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Polytechnic separation bill passes Senate

When USF Polytechnic students checked their email accounts Friday morning, they received a notice that USF President Judy Genshaft was coming to the Lakeland campus to speak.

Tensions were high. The day before, the Senate passed a conforming bill that would immediately turn USF Polytechnic into the independent Florida Polytechnic University once passed by the House of Representatives and Gov. Rick Scott.

In November, the Board of Governors set nine criteria for the campus to meet before it would be allowed to separate; however, the bill bypasses those standards and calls for all remaining faculty members and students to be absorbed into the USF System.

Yet Genshaft came with words of encouragement for the packed room on the branch campus.

“We’re not going to leave you,” she said.

If the bill, proposed by Sen. Evelyn Lynn, R-Ormand Beach, is passed, students can choose to graduate with a degree from USF or Florida Polytechnic University, she said.

Though no concrete plans are in place, Genshaft said additional funds in USF’s budget will help the University maintain a presence in Lakeland, should USF Polytechnic become Florida Polytechnic University.

Damon Dennis, Polytechnic student body president, said Polytechnic’s Student Government Association (SGA) will continue to oppose the bill.

“Nothing is set in stone,” he said. “She said, ‘We’ll stay in Lakeland,’ but where are you going to find a school-sized empty building? We can’t just be like, ‘There’s a chance that everything might work out so don’t worry about it.’ It’s like taking your life savings to Vegas.”

For the current Polytechnic students, the campus has been a breeding ground of uncertainty. Just last summer, it seemed like Polytechnic was prospering.

The Lakeland Ledger ran a large advertisement from the campus on June 5 thanking state leaders including Sen. JD Alexander, R-Lake Wales, for allocating funds for its new campus to be located at the Interstate 4 corridor.

“We want to thank all of our supporters, in particular our wonderful Polk legislative delegation, and especially Senator JD Alexander, whose vision for our region inspires and energizes us all,” it said.

Last year, the state Legislature and Scott approved a $35 million investment to create the first permanent building at Polytechnic. The campus was the only campus in Florida to receive capital funds.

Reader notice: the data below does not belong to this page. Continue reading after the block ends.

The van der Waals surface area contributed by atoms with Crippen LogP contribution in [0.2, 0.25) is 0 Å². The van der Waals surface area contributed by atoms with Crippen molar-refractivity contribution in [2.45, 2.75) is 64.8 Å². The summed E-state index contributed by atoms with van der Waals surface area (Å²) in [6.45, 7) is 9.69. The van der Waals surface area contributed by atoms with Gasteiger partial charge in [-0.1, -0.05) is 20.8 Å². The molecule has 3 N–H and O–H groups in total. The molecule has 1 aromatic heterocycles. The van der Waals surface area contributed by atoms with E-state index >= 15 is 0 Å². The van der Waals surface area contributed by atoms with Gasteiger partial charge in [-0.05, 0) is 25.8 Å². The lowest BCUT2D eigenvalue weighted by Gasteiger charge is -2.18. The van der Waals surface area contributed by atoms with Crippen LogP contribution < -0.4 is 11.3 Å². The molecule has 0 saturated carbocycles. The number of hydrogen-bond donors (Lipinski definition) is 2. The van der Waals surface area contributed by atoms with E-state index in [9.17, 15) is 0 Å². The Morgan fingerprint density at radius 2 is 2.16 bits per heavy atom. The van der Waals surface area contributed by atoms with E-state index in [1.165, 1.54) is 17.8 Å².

But a letter addressed to Board of Governors (BOG) chairwoman Ava Parker was sent from 30 Polk County community leaders that listed the benefits an independent Polytechnic university could bring to the state.

Jennifer Hazen, a senior majoring in psychology, remembers the somber atmosphere of the first day of school last fall.

“Instead of everybody being excited to start a new semester, we were all like, ‘Here we go. We don’t know what this semester is going to bring,'” Hazen said. “(Professors) were doing everything they could to soothe us. Why is it that suddenly we’re not good enough?”

A July 23 email to students from then-Regional Chancellor Marshall Goodman confirmed the rumors.

“Conversations are currently taking place throughout the community regarding the need for Florida’s first and only public polytechnic to be independent,” it said. “I encourage each of you to refrain from participating in the debate.”

After students voiced their concerns about being left out, Goodman announced he would attend the next SGA Senate meeting.

“When Goodman came to the Senate meeting, it was a defining moment,” Dennis said. “Every question he was asked he would go on with a story about the greatness of the Polytechnic. No one is against Polytechnic. Everyone is against the split at the time. To me it became very clear this was going to happen. When I asked Goodman he said he had no opinion.”

However, during a September BOG meeting, Goodman and Alexander advocated for the split. SGA was not involved in the split discussions before the meeting.

David Touchton, who became interim regional chancellor after Genshaft removed Goodman from his position over the winter break, told students to use their voices, Hazen said.

“He is encouraging us,” she said. “He said, ‘You have a voice. Use it. Let everybody hear you.'”

Groups of Polytechnic students have traveled to Tallahassee twice since the bill was announced to lobby to keep Polytechnic a part of the USF System. Yet the 21 Polytechnic students who sat in the Senate chambers Thursday left disappointed and shocked.

Hazen said a lot has changed since The Ledger advertisement ran last summer.

“(We thanked Alexander for what) he did to help us get the money for our campus, which would have allowed us to do everything that they want Florida Polytechnic University to do,” she said. “So, here it is barely six months later, and I guarantee you there is not a single student that wants to thank that man today.”